Erica: Let’s talk about the difference types of incontinence women deal with. I read an article on the history of Poise pads and it talked about how more women are using them in their thirties and forties.
Brandy: There are two types of incontinence: urinary and fecal. With urinary there’s stress incontinence – when you’re sneezing, or lifting. There’s urge incontinence when there’s a very strong urge. It can hit you and there’s no delaying it. It’s the process of standing up to go to the bathroom and everything empties. There’s also mixed incontinence, which is when you experience a mix of both. We look at see what’s your bladder doing with a log of what you’re drinking and how often you’re going, talking a little on the normal bladder – your normal bladder holds about 2 cups of urine and going is about 6-8 times throughout the day and night, and we should be able to sleep all night without it waking us up to empty. You should be going every 2-4 hours. If you notice with your bladder log that you’re going more than normal, those are things where your bladder isn’t working as it should. There’s also fecal incontinence – certainly with ladies who have had a 3rd or 4th degree tear with delivery. It can happen immediately or 10 to 15 years after. It’s a matter of seeing what your muscles are doing, doing behavioral modifications to get you back on track.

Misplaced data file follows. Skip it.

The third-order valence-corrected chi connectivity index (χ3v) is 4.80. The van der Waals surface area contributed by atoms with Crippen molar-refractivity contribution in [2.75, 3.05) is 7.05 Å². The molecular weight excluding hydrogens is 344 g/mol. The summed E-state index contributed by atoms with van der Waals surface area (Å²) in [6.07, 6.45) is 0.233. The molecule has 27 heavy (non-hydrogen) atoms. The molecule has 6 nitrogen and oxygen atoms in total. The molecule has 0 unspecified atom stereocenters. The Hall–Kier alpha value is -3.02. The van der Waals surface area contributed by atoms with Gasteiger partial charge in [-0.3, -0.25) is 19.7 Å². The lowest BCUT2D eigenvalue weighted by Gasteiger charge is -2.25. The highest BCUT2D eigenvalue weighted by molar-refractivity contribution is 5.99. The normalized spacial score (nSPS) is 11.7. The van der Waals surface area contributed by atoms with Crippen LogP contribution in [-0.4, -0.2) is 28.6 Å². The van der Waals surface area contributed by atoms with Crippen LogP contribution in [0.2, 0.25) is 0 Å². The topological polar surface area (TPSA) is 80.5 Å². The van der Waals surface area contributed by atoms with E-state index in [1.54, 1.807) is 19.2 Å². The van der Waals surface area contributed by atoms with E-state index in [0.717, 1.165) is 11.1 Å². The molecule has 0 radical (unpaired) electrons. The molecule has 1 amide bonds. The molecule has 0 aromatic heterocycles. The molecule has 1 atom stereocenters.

Audience question: Is the frequency of urination that you mentioned the same for during pregnancy? I find myself waking several times a night to empty my bladder.
Brandy: That’s what’s normal not during pregnancy. During pregnancy it might be a little more. The baby pushing on the bladder can increase the sense of urgency. We see ladies during pregnancy who have a lot of pressure - it’s utilizing the taping to give support and help them through their pregnancy.
Erica to Trish: Let’s talk about some of the things you see women coming in for. What are the things you suggest women do? What are some things that are helpful for women to do at home of they’re not ready for therapy?
Trish: Some of the things you can do at home are to realize what your trigger symptoms are, what’s causing your anxiety or depression. There are relaxation techniques that you can do. You can do deep breathing, yoga. If you’re ready or feel like you need to, I work with women with addressing anxiety and identifying depression. Managing coping skills and making sure their support system is in place.
Erica: You’ve mentioned you work with women are experiencing eating disorders. What happens when someone who is dealing with eating disorders gets pregnant and then deals with postpartum. How is it different?
Trish: I think it’s more extreme – you never really get past eating disorders. If you have an eating disorder prior to becoming pregnant, reach out to your physician to help. Nutrition is so important during pregnancy.
Erica on audience question: How can we accept that our breasts really change during pregnancy and nursing? Is there anything you can do besides plastic surgery?
Brandy – Muscle-wise, you can do more of your pec-major and -minor exercises to help posture and give you support and stabilization.